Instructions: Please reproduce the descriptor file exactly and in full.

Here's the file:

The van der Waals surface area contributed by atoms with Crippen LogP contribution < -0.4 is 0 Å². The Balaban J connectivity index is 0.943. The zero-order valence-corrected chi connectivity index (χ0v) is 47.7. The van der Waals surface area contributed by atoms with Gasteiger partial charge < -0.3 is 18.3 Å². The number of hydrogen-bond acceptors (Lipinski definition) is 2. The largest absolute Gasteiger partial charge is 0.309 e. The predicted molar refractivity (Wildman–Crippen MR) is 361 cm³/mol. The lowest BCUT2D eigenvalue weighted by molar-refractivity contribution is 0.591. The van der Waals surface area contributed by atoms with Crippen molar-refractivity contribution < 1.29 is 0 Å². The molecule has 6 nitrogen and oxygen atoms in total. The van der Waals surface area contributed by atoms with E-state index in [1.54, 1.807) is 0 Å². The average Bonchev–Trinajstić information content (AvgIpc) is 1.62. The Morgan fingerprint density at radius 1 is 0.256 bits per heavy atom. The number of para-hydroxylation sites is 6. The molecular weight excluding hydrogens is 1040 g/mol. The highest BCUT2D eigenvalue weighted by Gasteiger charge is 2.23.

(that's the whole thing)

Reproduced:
The van der Waals surface area contributed by atoms with Crippen LogP contribution < -0.4 is 0 Å². The Balaban J connectivity index is 0.943. The zero-order valence-corrected chi connectivity index (χ0v) is 47.7. The van der Waals surface area contributed by atoms with Gasteiger partial charge < -0.3 is 18.3 Å². The number of hydrogen-bond acceptors (Lipinski definition) is 2. The largest absolute Gasteiger partial charge is 0.309 e. The predicted molar refractivity (Wildman–Crippen MR) is 361 cm³/mol. The lowest BCUT2D eigenvalue weighted by molar-refractivity contribution is 0.591. The van der Waals surface area contributed by atoms with Crippen molar-refractivity contribution < 1.29 is 0 Å². The molecule has 6 nitrogen and oxygen atoms in total. The van der Waals surface area contributed by atoms with E-state index in [1.54, 1.807) is 0 Å². The average Bonchev–Trinajstić information content (AvgIpc) is 1.62. The Morgan fingerprint density at radius 1 is 0.256 bits per heavy atom. The number of para-hydroxylation sites is 6. The molecular weight excluding hydrogens is 1040 g/mol. The highest BCUT2D eigenvalue weighted by Gasteiger charge is 2.23.